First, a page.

State v. Sims

Decision Date14 November 1978
Docket NumberNo. 13906,13906
Citation248 S.E.2d 834,162 W.Va. 212
PartiesSTATE of West Virginia v. Paul Emerson SIMS.
CourtWest Virginia Supreme Court

Syllabus by the Court

1. A direct appeal from a criminal conviction based on a guilty plea will lie where an issue is raised as to the voluntariness of the guilty plea or the legality of the sentence.

2. The controlling test as to the voluntariness of a guilty plea, when it is attacked either on a direct appeal or in a habeas corpus proceeding on grounds that fall within those on which counsel might reasonably be expected to advise, is the competency of the advice given by counsel.

3. Before a guilty plea will be set aside based on the fact that the defendant was incompetently advised, it must be shown that (1) counsel did act incompetently; (2) the incompetency must relate to a matter which would have substantially affected the fact-finding process if the case had proceeded to trial; (3) the guilty plea must have been motivated by this error.

4. W.Va.Code, 61-2-1, alters the scope of the common law felony-murder rule by confining its application to the crimes of arson, rape, robbery or burglary, or the attempt to commit such crimes.

5. W.Va.Code, 61-2-1, was not designed primarily to define the substantive elements of the particular types of first degree murder, but rather was enacted to categorize the common law crimes of murder for the purpose of setting degrees of punishment.

6. W.Va.Code, 61-2-1, enumerates three broad categories of homicide constituting first degree murder: (1) murder by poison, lying in wait, imprisonment, starving; (2) by any wilful, deliberate and premeditated killing; (3) in the commission of, or attempt to commit, arson, rape, robbery or burglary.

7. The crime of felony-murder in this State does not require proof of the elements of malice, premeditation or specific intent to kill. It is deemed sufficient if the homicide occurs accidentally during the commission of, or the attempt to commit, one of the enumerated felonies.

Galbraith, Seibert, Kasserman, Farnsworth, Gillenwater & Glauser, Elba Gillenwater, Jr., Wheeling, O'Brien & Cassidy, Patrick S. Cassidy, Wheeling, for plaintiff-in-error.

Chauncey H. Browning, Atty. Gen., Gregory E. Elliott, Asst. Atty. Gen., Charleston, for defendant-in-error.

MILLER, Justice:

Paul Sims, after pleading guilty to first degree murder, contends that he was coerced into the plea as a result of the trial court's ruling in connection with the felony-murder rule.

The claimed coercion occurred when the trial court ruled preliminarily to the trial that as a matter of law Sims' defense of an accidental discharge of his shotgun during the commission of a burglary would not permit the jury to reduce the crime below first degree murder. We refuse to overturn the guilty plea.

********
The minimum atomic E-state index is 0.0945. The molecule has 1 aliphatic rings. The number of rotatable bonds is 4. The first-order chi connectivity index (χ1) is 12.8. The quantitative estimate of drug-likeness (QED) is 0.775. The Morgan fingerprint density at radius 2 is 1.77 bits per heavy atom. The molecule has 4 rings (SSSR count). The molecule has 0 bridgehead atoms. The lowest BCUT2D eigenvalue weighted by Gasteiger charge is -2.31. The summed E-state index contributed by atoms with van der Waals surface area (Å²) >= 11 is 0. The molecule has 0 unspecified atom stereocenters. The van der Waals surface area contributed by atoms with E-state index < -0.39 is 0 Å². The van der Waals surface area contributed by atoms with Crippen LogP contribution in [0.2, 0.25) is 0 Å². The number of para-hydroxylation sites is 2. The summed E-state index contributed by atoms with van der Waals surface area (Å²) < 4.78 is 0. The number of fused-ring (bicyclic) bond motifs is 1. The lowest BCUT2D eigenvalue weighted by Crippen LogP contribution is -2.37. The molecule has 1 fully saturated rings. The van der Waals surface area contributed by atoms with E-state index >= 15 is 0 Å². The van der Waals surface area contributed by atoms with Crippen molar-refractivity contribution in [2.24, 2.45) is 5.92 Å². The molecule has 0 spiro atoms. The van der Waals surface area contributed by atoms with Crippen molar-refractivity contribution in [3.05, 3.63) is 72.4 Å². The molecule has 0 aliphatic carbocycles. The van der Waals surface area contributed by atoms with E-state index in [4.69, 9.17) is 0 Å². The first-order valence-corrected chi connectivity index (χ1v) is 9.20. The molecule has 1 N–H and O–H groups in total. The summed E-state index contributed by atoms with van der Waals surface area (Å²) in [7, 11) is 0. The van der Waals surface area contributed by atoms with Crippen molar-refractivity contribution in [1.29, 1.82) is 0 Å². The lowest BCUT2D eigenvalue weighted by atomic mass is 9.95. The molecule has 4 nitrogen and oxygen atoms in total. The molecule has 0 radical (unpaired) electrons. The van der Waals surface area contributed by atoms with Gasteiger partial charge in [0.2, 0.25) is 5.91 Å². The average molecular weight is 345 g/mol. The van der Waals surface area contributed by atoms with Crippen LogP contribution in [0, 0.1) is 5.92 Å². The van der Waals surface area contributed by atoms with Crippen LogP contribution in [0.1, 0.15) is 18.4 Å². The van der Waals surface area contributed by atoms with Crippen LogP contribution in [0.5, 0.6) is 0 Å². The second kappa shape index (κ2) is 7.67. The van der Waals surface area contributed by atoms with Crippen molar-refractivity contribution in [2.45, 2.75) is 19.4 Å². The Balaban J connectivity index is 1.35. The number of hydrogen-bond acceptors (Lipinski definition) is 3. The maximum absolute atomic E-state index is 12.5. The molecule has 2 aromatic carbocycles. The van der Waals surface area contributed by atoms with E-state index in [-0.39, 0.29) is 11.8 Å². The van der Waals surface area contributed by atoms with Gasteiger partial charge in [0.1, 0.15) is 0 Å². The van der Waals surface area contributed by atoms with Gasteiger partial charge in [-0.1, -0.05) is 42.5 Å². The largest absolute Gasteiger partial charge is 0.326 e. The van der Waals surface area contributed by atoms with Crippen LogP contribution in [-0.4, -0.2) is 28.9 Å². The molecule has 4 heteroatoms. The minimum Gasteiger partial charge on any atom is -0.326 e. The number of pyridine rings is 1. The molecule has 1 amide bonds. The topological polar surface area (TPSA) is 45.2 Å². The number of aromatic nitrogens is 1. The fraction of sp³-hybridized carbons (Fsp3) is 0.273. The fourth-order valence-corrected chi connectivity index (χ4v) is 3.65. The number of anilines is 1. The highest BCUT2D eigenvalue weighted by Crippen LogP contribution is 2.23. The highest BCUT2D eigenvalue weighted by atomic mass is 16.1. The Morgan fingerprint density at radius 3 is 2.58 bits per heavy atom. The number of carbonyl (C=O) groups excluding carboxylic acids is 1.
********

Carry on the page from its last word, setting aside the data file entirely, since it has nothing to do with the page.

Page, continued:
The operative facts are these: Around 2:00 a. m. on January 16, 1976, the defendant Paul Sims, Clay Grimmer and Arthur Burns went to the home of Mr. and Mrs. Oscar Schmidt located in Brooke County, West Virginia. After cutting the telephone wires on the outside of the house, Sims and Burns proceeded onto the front porch of the home. Both men were armed. Sims carried a 20-gauge sawed-off shotgun and Burns had a pistol.

The Schmidts' bedroom adjoined the porch. While Sims remained on the porch adjacent to the windows, his companion Burns broke the windows and stepped through them into the bedroom. Sims pointed his shotgun and a flashlight into the bedroom. Shortly after Burns had entered the bedroom, Walter Schmidt, the son of Oscar Schmidt, entered the bedroom from another portion of the house.

Apparently as a result of this distraction, Oscar Schmidt was able to seize his pistol and fire it at Sims. The bullet struck Sims' right arm, and he claimed this caused an involuntary muscle spasm in his trigger finger which resulted in the discharge of the shotgun, killing Walter Schmidt.

In support of the defendant's theory that the bullet wound caused an involuntary muscle reaction, his attorneys took a deposition from the neurologist who treated him for the injury. Since the doctor was not available for testimony at the trial, the prosecuting and defense attorneys stipulated that his deposition would be read at trial.

Based upon his examination and treatment of the defendant's wound, together with his expert knowledge of the involved nerves and muscles, the doctor concluded it was possible that the bullet wound caused an involuntary muscle reflex resulting in the discharge of the shotgun.

It is to be noted that the State did not agree with the involuntary reflex theory and vigorously cross-examined the doctor, who conceded that the same type of wound might instead have caused the defendant to drop the gun.

The trial court proceeded to rule In limine that even assuming the defendant's theory to be true, it would not present a factual defense to mitigate the first degree murder verdict required under this State's felony-murder rule.